That’s not to say that all companies must now be remote first. Flexibility is a sliding scale, and it’s important that companies find what works best for them and their staff. Some structure is a good thing. And for some, having everyone in the office one day a week is both necessary and positive for overall culture and staff wellbeing.
Trust is key
The pandemic has more than proven that working from home works. Lockdowns debunked old myths that employees are less productive outside of offices. Additionally, trials of four day working weeks are showing how usual Monday to Friday routines don’t necessarily make for the most engaged and efficient workforce. Employers must start trusting the evidence, and trusting their staff. Individuals know best which days, hours and environments enable them to do their best work. It’s time we empowered them to choose ways of working based on that knowledge, and let them get on with it.
The future of work
54% of workers plan to leave their jobs if they're not offered flexibility post-pandemic, showing how much staff have come to value the freedoms they’ve gained over the past couple of years. Flexibility might have started out as a lockdown experiment, but it’s here to stay. And if companies want their staff to stay, they must start thinking beyond government-mandated working from home.
Moving away from a ‘one-size-fits-all’ approach, the future of flexible work is about offering staff a "pick and mix" of working environments and supplementary benefits: from enhanced parental leave policies and dog-friendly offices, to work-from-anywhere contracts. The things that matter most to staff have changed, and paying attention to individuals’ priorities is the key to attracting and retaining talent who are happy, engaged and able to do their jobs well.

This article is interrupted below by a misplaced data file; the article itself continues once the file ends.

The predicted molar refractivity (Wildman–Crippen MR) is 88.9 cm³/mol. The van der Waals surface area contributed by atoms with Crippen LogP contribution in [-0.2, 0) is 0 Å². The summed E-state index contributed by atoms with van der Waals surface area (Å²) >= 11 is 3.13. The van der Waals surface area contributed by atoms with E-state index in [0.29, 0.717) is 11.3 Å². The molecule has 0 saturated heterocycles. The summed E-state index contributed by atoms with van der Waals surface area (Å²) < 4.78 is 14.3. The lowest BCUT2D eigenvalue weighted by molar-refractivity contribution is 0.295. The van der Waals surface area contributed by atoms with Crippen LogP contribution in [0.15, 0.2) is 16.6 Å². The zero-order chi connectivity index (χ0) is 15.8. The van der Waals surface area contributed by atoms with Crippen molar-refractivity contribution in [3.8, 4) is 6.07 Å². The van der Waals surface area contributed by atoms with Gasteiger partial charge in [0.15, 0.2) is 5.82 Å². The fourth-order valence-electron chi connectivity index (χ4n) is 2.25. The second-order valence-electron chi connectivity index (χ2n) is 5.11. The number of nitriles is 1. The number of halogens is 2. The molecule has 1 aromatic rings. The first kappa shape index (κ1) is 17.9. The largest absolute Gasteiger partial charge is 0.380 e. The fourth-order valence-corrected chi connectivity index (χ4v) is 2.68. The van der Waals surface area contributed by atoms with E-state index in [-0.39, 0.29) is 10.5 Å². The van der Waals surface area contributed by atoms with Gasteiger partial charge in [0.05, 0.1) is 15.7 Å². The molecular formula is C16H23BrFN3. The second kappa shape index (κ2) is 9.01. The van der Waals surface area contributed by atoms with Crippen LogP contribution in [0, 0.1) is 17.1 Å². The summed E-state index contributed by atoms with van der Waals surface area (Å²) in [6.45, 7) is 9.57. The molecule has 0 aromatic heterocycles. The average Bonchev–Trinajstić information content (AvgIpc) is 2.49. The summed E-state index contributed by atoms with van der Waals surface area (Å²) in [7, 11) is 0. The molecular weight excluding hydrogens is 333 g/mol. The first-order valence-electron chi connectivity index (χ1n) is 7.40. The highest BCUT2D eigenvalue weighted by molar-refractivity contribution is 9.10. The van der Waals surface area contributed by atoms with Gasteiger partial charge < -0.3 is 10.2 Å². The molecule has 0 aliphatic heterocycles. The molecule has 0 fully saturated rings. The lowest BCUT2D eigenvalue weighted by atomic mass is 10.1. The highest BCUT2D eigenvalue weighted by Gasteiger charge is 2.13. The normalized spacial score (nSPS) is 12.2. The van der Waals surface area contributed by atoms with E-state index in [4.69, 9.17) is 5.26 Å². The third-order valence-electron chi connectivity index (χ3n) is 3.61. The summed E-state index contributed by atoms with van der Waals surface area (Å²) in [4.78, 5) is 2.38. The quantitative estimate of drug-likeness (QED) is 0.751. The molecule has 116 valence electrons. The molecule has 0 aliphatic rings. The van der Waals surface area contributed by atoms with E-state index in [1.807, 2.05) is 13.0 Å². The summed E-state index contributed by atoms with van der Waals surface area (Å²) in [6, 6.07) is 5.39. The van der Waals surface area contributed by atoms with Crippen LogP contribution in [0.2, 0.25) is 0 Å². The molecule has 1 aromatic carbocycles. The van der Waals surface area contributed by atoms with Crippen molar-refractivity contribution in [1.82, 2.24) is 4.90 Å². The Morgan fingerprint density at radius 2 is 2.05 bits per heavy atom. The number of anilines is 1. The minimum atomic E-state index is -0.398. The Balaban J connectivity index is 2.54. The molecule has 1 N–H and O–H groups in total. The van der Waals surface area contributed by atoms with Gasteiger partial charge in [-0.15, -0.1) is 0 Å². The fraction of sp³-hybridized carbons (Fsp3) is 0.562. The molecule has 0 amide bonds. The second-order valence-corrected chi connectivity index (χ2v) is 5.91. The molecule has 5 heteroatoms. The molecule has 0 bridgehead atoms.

Changing the narrative
The pandemic has been a trigger for staff to reassess their jobs and what they want from them. For many of those who’ve handed in their notice over the last year, the impetus has been a desire for more flexibility and better work-life balance. And, since record levels of vacancies mean that it’s a job seekers’ market, all this is now within employees’ reach. The power is in their hands to seize new opportunities which accommodate their flexible working preferences.
Redefining flexible working
Truly flexible environments organically attract more diverse workforces. Flexitime allows mothers to fit work around childcare, remote work connects talent outside the capital to city jobs, and cultures which are inclusive of home working help disabled staff feel welcome. Employers know this. So the risk is that they’re more focused on attracting diverse talent than they are on following through with offers of flexibility.
Paying lip service to flexible working isn’t good enough. Nor is making staff ask for it, or making them feel uncomfortable when they do. Flexible work isn’t flexible if it’s considered a ‘perk’, or if it’s only offered to certain staff or in line with tenure. Genuine flexibility is about empowering staff to choose how, when and where they work.